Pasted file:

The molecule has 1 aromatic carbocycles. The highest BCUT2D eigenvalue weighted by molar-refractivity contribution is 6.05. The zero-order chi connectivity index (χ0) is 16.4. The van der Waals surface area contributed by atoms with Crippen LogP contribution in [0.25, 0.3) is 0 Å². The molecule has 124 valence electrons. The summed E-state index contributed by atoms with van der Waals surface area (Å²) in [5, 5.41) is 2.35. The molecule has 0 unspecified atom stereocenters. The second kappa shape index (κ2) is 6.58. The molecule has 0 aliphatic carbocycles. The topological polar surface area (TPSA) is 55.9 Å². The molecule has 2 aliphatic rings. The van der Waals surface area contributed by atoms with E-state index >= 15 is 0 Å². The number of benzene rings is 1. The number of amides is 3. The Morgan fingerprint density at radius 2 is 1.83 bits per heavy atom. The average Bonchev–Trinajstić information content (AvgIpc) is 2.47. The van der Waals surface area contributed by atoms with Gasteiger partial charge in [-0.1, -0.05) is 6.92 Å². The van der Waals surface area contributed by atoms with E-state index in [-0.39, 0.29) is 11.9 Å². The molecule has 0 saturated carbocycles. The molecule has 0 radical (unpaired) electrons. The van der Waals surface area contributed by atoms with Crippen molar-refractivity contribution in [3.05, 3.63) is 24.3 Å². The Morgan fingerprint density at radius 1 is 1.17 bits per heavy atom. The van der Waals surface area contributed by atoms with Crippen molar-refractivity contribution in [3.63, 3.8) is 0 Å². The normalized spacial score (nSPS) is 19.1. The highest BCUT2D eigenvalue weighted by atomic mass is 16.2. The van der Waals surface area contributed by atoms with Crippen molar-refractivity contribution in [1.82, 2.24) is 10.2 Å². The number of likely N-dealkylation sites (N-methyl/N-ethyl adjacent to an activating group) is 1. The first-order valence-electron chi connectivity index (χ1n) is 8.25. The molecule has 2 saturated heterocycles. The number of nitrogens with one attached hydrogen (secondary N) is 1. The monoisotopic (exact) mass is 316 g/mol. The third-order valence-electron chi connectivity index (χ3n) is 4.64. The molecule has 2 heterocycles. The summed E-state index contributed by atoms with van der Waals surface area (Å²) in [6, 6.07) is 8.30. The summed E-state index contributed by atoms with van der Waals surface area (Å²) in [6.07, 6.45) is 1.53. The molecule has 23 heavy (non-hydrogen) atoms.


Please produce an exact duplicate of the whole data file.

The molecule has 1 aromatic carbocycles. The highest BCUT2D eigenvalue weighted by molar-refractivity contribution is 6.05. The zero-order chi connectivity index (χ0) is 16.4. The van der Waals surface area contributed by atoms with Crippen LogP contribution in [0.25, 0.3) is 0 Å². The molecule has 124 valence electrons. The summed E-state index contributed by atoms with van der Waals surface area (Å²) in [5, 5.41) is 2.35. The molecule has 0 unspecified atom stereocenters. The second kappa shape index (κ2) is 6.58. The molecule has 0 aliphatic carbocycles. The topological polar surface area (TPSA) is 55.9 Å². The molecule has 2 aliphatic rings. The van der Waals surface area contributed by atoms with E-state index >= 15 is 0 Å². The number of benzene rings is 1. The number of amides is 3. The Morgan fingerprint density at radius 2 is 1.83 bits per heavy atom. The average Bonchev–Trinajstić information content (AvgIpc) is 2.47. The van der Waals surface area contributed by atoms with Gasteiger partial charge in [-0.1, -0.05) is 6.92 Å². The van der Waals surface area contributed by atoms with E-state index in [-0.39, 0.29) is 11.9 Å². The molecule has 0 saturated carbocycles. The molecule has 0 radical (unpaired) electrons. The van der Waals surface area contributed by atoms with Crippen molar-refractivity contribution in [3.05, 3.63) is 24.3 Å². The Morgan fingerprint density at radius 1 is 1.17 bits per heavy atom. The van der Waals surface area contributed by atoms with Crippen molar-refractivity contribution in [3.63, 3.8) is 0 Å². The normalized spacial score (nSPS) is 19.1. The highest BCUT2D eigenvalue weighted by atomic mass is 16.2. The van der Waals surface area contributed by atoms with Crippen molar-refractivity contribution in [1.82, 2.24) is 10.2 Å². The number of likely N-dealkylation sites (N-methyl/N-ethyl adjacent to an activating group) is 1. The first-order valence-electron chi connectivity index (χ1n) is 8.25. The molecule has 2 saturated heterocycles. The number of nitrogens with one attached hydrogen (secondary N) is 1. The monoisotopic (exact) mass is 316 g/mol. The third-order valence-electron chi connectivity index (χ3n) is 4.64. The molecule has 2 heterocycles. The summed E-state index contributed by atoms with van der Waals surface area (Å²) in [6, 6.07) is 8.30. The summed E-state index contributed by atoms with van der Waals surface area (Å²) in [6.07, 6.45) is 1.53. The molecule has 23 heavy (non-hydrogen) atoms.